I begin with a brief introduction to the history of the avowal and ascription of identity in Red River Settlement, 1810-1870, to indicate the kinds of problems that are associated with historiographical investigations of identity [see below for an explanation of the terms avowal and ascription].
I then describe the conceptual problems that identity as a word presents in the humanities and social sciences in general; noting their historical origins; sketching their progress through to the end of the nineteenth century; then turning to Red River historiography to trace semantic changes that coincided with the historiography’s formal beginning and continued through to the present.
Defining Avowal and Ascription:
Avowal = “the perceived identity enacted by the self or group members in a given communication situation.”
Ascription = “perceptions of others’ identities and self’s perception of identities attributed to self by others.”
Referencing Red River historiography supplies a means of instancing conceptual variations through time and of demonstrating identity’s lack of straightforward semantic advance while maintaining a sense of chronology.
My study, much like the work of Brubaker, Cooper, and Fearon, validates Gleason’s observation that the ambiguity of identity renders its explanatory value suspect. However, drawing on cross-disciplinary identity work undertaken over the past two decades, I emphasize the relation of identity (word and concept) to contest. Ultimately, I conclude that awareness of this relation allows the historical investigation of context to represent a meaningful contribution to the understanding of identity formation.
Identity Divide. Adapted from Mary Jane Collier’s definition of avowal and ascription, “Researching Cultural Identity: Reconciling Interpretive and Postcolonial Perspectives,” in Communication and Identity Across Cultures, 132-133, and from Sandra Wallman’s social boundary matrix illustrated in Hastings Donnan and Thomas M. Wilson, Borders: Frontiers of Identity Nation and State, 23.
Donnan and Wilson, Borders, 22, following Sandra Wallman, J-K. Ross, and Anthony Cohen, stress that “all social boundaries … are characterised by an interface line between inside and outside as well as an identity line between ‘us’ and ‘them’.” Thus identity becomes the site of relational contest over the meanings imputed to ‘us’ and ‘them’ generated on either side of the divide. Further, they observe that “This interface is between two systems of activity, of organization, or of meaning and … is liable to be characterized by ambiguity and danger.”
View Part II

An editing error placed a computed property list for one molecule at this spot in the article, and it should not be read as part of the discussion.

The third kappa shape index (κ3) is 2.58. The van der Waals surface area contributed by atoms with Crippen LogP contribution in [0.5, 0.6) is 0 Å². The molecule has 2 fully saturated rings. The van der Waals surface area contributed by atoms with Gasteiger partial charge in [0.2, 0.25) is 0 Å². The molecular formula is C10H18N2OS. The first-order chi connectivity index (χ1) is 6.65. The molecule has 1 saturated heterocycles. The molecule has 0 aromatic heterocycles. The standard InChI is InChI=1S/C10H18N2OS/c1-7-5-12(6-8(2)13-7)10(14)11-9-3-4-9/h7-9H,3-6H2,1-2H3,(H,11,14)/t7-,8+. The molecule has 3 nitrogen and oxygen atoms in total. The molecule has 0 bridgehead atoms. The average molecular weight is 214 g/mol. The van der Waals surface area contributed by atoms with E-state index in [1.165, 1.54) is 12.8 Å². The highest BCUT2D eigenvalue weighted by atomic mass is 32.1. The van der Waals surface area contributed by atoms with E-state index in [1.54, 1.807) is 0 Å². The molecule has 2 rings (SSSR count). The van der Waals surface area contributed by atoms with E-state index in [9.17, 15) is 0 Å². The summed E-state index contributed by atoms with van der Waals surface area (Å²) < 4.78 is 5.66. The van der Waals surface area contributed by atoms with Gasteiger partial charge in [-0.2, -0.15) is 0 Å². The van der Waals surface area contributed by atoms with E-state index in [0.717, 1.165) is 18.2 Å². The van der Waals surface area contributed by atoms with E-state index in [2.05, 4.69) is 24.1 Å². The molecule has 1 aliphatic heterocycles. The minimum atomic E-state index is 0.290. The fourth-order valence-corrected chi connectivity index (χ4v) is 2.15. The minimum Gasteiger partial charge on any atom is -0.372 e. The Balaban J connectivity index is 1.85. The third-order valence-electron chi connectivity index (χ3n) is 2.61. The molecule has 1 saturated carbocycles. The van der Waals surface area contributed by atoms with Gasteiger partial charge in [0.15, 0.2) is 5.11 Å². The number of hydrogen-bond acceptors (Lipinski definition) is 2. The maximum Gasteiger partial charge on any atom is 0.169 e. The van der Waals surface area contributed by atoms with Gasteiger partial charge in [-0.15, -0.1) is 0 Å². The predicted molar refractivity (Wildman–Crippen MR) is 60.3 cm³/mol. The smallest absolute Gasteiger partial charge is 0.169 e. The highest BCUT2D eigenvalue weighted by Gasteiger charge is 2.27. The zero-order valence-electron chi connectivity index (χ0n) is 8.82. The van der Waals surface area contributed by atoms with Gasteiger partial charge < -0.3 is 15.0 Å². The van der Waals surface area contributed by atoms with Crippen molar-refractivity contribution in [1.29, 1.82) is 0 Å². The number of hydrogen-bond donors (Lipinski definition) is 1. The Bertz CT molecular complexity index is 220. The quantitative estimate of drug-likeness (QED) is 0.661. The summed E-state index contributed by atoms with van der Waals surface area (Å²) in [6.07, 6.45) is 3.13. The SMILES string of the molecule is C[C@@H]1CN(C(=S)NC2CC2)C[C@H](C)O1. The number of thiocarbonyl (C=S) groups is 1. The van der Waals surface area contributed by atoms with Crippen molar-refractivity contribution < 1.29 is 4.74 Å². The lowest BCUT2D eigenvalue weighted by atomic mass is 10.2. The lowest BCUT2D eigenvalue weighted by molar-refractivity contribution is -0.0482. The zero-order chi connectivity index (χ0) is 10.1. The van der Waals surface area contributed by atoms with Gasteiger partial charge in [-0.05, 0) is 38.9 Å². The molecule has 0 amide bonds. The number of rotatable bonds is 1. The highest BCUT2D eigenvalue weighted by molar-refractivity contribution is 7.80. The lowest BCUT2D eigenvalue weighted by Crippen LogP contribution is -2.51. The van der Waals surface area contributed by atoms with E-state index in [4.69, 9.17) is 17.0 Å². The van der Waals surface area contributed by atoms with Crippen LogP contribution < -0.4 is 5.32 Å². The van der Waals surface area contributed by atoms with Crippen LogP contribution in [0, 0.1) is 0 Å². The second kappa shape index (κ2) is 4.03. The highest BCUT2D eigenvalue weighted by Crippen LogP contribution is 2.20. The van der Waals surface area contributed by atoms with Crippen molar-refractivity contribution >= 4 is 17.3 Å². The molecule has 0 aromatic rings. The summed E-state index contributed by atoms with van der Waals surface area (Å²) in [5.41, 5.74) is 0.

Edward Said, Culture and Imperialism (New York: Vintage Books, 1994), xxv.
 Philip Gleason, “Identifying Identity: A Semantic History,” Journal of American History 69, no. 4 (March, 1983): 910-931; Rogers Brubaker, and Frederick Cooper, “Beyond ‘identity’,” Theory and Society 29, no. 1 (February, 2000):1-47; and James D. Fearon, “What is Identity (As We Now Use the Word)?” unpublished paper (3 November 1999), cached at http://www.wcfia.harvard.edu/misc/initiative/identity/activities/confpapers/fearon2.pdf (20 January 2005). Brubaker is a sociologist, Cooper a historian. Fearon based his paper on their findings.
 See Gleason, quoted in Fearon, “What is Identity,” 7, also 1-2, 37 n. 50; and Brubaker and Cooper, “Beyond ‘identity’,” 1, 34.
 See, for examples, J.M. Bumsted, Thomas Scott’s Body, and Other Essays on Early Manitoba History (Winnipeg: University of Manitoba Press, 2000), 13, 23; Frits Pannekoek, “Metis Studies: The Development of a Field and New Directions,” in From Rupert’s Land to Canada, ed. Theodore Binnema, Gerhard J. Ens, and R.C. MacLeod (Edmonton: University of Alberta Press, 2001), 111-112, 119; Heather Devine, “Les Desjarlais: The Development and Dispersal of a Proto-Métis Hunting Band, 1785-1870,” in From Rupert’s Land to Canada, 129.
 See also chart, “Identity Divide,” above. Note that Red River historiography is linked to studies on Western Canadian history, fur trade history and ‘Métis studies.’ My selection of texts is based on criteria set in Norma Hall, “Admitting Enigmatic Identities: Towards studying Métis participation in Transatlantic Shipping as an aspect of North American Aboriginal history from 1815-1914,” essay, History 7000, Memorial University of Newfoundland (13 Dec 2004), of which the original version of this paper was an extension. I focus on works that use the word ‘identity’ with the exception of those included for the purpose of contrast.
 Mary Jane Collier, “Researching Cultural Identity: Reconciling Interpretive and Postcolonial Perspectives,” in Communication and Identity Across Cultures, edited by Dolores V. Tanno, and Alberto González (London, UK: Sage Publications, 1998), 132-133.
Published 28 February 2010